Dovetails

Joe Scharle

Joe
Corporate Member
I don't see any reason to glue the DT. Which, btw being a profile bit must be cut in a single pass. I would imagine that the stretcher has a peg tenon on each end to help prevent the legs from rotating as well as controlling the centering of the legs. If I were to build that bench, I'd rout the female DT, then rip the piece into parts because it's easier to slide narrow pieces on a DT than one wide board. Then sneak up on the male part until I have a good fit. Shown here is how I build case work. The dust webs are supported by sliding DTs in the stiles on each end. It would be difficult to get the sides to match if I didn't cut the DTs in a larger board and then rip the stiles. Never glued.

1602773374239.png


Then here is a front rail of a cabinet or table. No glue here. Wide DTs are not uncommon in casework.

1602775788400.png


.
 

BKHam

Bradley
User
????? Brad, I don't know what you mean. Thanks.
if you glued this stretcher on one side the other side would move in and out. half the year it would either be proud or sunken in. seems like he said he's not gluing it, i'm sure partially because of that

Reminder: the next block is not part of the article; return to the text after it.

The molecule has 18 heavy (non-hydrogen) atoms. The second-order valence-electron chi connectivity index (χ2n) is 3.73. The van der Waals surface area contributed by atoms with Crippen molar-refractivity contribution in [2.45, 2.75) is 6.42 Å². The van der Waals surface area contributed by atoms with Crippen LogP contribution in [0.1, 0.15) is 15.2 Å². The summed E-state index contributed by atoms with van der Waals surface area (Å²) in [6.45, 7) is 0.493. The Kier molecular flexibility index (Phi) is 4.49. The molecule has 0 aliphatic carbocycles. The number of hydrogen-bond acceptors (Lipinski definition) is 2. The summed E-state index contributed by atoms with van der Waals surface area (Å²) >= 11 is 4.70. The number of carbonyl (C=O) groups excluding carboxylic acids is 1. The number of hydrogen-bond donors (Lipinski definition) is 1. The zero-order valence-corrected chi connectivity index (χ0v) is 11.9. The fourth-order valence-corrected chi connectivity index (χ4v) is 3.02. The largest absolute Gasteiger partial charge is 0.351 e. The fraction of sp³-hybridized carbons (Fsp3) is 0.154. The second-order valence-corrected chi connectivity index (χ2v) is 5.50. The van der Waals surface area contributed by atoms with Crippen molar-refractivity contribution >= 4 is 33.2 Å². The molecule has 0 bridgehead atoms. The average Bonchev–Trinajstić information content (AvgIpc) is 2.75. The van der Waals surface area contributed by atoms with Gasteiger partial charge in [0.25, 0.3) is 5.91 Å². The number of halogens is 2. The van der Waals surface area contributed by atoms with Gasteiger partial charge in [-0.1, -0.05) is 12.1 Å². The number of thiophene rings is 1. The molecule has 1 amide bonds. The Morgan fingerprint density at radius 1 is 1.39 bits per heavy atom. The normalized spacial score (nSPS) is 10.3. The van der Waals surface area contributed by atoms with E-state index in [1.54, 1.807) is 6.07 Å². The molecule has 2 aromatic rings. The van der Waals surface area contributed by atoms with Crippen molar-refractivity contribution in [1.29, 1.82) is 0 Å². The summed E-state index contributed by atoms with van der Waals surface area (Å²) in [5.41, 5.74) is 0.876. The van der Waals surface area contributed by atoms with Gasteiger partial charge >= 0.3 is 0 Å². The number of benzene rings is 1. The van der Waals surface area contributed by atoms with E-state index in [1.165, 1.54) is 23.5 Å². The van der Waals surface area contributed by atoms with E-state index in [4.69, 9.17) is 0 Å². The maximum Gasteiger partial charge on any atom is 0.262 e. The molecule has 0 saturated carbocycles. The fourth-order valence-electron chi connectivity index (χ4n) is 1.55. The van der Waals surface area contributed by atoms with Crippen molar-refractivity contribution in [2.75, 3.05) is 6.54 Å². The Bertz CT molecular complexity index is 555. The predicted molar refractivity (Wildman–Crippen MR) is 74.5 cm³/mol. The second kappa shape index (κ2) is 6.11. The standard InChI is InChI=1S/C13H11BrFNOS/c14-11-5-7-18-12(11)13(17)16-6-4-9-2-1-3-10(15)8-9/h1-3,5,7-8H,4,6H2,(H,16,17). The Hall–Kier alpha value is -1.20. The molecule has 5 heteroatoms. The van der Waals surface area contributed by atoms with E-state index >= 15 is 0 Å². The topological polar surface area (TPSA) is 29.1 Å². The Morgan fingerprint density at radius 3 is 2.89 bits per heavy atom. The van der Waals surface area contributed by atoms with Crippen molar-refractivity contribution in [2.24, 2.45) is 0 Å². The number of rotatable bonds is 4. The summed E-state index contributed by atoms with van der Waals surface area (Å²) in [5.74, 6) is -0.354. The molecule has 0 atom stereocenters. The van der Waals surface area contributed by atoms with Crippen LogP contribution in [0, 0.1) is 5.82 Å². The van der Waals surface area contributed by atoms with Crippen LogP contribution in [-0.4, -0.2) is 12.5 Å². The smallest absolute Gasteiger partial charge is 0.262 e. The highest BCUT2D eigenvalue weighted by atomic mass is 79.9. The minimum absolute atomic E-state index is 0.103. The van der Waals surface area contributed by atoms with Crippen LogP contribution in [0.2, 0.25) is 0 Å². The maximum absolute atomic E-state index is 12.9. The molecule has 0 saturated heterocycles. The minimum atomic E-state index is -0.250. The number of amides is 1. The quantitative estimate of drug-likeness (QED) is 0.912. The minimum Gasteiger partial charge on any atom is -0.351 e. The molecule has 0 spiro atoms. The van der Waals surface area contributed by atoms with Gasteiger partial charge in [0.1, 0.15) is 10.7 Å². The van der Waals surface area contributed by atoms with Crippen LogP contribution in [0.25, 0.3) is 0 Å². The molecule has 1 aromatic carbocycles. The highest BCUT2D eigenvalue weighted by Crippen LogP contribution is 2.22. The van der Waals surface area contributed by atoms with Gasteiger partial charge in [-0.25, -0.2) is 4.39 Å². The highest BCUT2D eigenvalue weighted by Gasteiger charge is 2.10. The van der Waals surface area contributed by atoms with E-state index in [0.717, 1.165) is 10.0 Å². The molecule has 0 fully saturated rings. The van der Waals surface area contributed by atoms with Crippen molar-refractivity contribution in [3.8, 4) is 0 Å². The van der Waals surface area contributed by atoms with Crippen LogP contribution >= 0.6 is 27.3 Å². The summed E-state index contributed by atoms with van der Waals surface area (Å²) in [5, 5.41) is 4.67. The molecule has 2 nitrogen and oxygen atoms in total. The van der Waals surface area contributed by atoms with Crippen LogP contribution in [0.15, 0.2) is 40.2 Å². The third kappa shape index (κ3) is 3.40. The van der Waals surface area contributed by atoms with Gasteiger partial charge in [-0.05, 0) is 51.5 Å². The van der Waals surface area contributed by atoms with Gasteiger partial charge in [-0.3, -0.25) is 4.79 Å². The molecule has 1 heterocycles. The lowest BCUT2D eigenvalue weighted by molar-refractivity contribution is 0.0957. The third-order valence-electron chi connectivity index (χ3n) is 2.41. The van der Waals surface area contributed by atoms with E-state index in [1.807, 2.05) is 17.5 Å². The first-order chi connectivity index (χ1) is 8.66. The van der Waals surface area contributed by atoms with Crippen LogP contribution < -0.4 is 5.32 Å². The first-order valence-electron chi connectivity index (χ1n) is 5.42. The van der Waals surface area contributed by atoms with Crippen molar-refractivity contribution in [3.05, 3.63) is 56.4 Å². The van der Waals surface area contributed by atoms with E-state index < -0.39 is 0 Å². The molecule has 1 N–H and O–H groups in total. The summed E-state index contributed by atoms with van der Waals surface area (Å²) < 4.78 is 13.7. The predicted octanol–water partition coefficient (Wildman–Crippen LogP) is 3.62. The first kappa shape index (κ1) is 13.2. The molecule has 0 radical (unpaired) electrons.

Willemjm

Willem
Corporate Member
For those interested, won't do a build on this one, but here are the plans and the procedures, using parametric design with Solidworks

top.jpg


cross stretcher.jpg


long stretcher.jpg


legs.jpg


consol table.jpg
 

JohnnyR

John
Corporate Member
Given the stress on those legs I'd make the leg tenon as big as you can without compromising the cross stretcher! It also looks like you have more of an angle on the legs than in the picture. Always enjoy your instructive posts!
 

Willemjm

Willem
Corporate Member
Given the stress on those legs I'd make the leg tenon as big as you can without compromising the cross stretcher! It also looks like you have more of an angle on the legs than in the picture. Always enjoy your instructive posts!
Yep, I may tweak that a bit. The challenge is she wants it shorter than the one in the picture, so the height and the width makes it look more square.
 

Willemjm

Willem
Corporate Member
Updated this to get closer to her drawing. The legs now have a 2 degree compound angle, both directions, which can be done on a compound miter saw, before cutting the tenons on the table saw using a jig.

On the real piece the edges will be rounded, so it will look a bit better than the drawing.

consol table.jpg
 

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